NGF is a neurotrophic protein that promotes the survival, growth, and differentiation of developing sympathetic neurons. To directly determine the effects of different concentrations of NGF on neuronal gene expression, we examined mRNAs encoding the p75 low-affinity NGF (LNGF) receptor, T alpha 1 alpha-tubulin (T alpha 1), and tyrosine hydroxylase (TH) in pure cultures of rat sympathetic neurons from postnatal day 1 superior cervical ganglia. Studies of the timecourse of gene expression during 2 wk in culture indicated that a 5-d incubation period would be optimal for the concentration-effect studies. Analysis of RNA isolated from neurons cultured in 2-200 ng/ml 2.5S NGF for 5 d revealed that, as the NGF concentration increased, neurons expressed correspondingly increased levels of all three mRNAs. Both LNGF receptor and TH mRNAs increased seven-fold, and T alpha 1 mRNA increased four-fold in neurons cultured in 200 versus 10 ng/ml NGF. In contrast, T26 alpha-tubulin mRNA, which is constitutively expressed, did not alter as a function of NGF concentration. When neurons were initially cultured in 10 ng/ml NGF for 5 d, and then 200 ng/ml NGF was added, LNGF receptor, T alpha 1, and TH mRNAs all increased within 48 h. The timecourse of induction differed: T alpha 1 mRNA was maximal by 5 h, whereas LNGF receptor and TH mRNAs first began to increase at 12 h after the NGF increase. These experiments show that NGF regulates expression of a subset of mRNAs important to neuronal growth and differentiation over a broad concentration range, suggesting that the effects of NGF may be mediated by more than just a single receptor operating at one fixed affinity. These results also suggest a mechanism for coupling neuronal synthesis of axonal proteins to increases in size of the innervated target territory during growth of the organism.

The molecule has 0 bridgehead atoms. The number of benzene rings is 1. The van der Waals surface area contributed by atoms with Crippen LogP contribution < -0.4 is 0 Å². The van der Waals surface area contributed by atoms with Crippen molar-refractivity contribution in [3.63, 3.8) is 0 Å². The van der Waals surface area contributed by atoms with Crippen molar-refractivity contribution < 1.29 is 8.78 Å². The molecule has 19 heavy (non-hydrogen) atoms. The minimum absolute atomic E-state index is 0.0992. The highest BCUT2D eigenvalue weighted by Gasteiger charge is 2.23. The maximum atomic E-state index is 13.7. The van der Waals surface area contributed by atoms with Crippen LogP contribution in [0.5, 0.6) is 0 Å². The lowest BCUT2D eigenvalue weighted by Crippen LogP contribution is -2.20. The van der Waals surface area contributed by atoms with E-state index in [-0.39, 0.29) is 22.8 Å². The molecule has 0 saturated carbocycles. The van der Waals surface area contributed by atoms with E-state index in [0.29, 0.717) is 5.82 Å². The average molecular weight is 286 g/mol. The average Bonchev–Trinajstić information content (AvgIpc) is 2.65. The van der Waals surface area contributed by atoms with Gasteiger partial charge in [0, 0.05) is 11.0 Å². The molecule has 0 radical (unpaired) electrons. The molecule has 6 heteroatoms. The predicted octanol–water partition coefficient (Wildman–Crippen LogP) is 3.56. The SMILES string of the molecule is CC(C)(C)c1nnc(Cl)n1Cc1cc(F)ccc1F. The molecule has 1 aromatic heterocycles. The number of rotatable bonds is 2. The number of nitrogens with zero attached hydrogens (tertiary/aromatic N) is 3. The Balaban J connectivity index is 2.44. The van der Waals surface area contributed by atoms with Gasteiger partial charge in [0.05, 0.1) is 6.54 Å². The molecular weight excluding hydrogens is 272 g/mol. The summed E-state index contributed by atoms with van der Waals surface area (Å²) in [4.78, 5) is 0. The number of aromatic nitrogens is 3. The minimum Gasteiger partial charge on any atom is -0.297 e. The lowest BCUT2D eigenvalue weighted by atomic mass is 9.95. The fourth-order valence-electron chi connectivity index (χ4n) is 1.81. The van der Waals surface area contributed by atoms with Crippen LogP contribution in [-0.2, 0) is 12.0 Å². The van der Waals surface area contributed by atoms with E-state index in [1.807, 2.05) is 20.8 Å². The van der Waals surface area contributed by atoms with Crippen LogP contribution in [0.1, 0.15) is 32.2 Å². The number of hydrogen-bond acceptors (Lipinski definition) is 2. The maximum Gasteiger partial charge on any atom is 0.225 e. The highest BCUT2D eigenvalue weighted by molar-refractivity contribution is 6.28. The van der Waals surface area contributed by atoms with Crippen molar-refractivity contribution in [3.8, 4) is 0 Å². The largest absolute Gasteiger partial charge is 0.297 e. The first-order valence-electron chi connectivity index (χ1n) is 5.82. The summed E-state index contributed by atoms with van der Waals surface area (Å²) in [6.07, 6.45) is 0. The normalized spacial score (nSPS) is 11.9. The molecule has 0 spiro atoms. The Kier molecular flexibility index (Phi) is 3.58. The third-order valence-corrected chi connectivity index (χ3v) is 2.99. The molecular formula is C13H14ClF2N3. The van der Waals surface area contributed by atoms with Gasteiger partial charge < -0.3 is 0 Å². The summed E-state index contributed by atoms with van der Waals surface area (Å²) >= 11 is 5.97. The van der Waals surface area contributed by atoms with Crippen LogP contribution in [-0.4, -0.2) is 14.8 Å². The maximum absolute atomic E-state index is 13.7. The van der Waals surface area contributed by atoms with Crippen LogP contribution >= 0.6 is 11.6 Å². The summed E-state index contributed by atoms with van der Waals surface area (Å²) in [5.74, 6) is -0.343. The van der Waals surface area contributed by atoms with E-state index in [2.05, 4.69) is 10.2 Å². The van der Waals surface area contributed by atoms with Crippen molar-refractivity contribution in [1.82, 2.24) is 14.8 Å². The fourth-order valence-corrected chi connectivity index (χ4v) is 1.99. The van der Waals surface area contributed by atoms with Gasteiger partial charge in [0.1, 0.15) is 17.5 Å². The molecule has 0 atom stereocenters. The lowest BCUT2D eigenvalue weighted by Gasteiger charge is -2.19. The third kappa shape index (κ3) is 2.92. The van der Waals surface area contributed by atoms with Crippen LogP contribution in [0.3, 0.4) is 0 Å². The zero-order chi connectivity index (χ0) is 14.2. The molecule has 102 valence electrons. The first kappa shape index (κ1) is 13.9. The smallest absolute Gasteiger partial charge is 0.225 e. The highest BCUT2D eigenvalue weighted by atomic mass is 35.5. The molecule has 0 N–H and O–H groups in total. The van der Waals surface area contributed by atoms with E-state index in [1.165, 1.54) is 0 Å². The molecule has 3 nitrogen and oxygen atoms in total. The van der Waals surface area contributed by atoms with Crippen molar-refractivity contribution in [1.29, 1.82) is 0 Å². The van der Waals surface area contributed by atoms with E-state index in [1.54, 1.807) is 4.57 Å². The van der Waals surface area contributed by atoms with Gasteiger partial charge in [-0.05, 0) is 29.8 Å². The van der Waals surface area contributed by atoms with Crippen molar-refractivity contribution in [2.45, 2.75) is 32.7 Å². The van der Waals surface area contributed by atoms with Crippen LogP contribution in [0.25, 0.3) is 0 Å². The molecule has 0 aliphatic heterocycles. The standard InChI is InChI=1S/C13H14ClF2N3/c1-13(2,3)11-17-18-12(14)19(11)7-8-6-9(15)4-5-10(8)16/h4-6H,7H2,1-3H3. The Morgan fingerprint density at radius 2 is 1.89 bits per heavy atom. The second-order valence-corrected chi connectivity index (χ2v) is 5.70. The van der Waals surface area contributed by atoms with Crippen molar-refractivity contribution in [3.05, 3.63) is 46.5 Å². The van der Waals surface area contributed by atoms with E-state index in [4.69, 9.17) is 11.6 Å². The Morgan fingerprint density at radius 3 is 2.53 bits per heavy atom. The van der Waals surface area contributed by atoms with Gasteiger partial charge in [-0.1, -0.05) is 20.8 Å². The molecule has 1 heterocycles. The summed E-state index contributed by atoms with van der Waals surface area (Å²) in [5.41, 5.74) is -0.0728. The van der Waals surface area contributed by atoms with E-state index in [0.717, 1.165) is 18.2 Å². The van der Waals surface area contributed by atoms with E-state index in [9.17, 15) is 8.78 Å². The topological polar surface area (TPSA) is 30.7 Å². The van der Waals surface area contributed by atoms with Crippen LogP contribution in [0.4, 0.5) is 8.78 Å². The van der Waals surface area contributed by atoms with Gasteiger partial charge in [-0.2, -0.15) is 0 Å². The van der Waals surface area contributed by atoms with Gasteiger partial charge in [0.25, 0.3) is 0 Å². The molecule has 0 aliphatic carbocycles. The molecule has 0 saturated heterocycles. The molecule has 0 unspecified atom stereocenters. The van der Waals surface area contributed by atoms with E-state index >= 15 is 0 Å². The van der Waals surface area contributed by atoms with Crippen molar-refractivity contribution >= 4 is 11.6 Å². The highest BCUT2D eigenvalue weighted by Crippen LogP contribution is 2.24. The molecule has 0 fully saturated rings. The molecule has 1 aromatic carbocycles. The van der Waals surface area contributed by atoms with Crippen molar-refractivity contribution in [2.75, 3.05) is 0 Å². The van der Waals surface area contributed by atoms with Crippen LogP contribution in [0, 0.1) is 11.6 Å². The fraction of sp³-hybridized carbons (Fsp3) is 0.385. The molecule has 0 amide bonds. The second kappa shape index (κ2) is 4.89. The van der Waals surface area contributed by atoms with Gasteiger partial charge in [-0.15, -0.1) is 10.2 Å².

This content is only available as a PDF.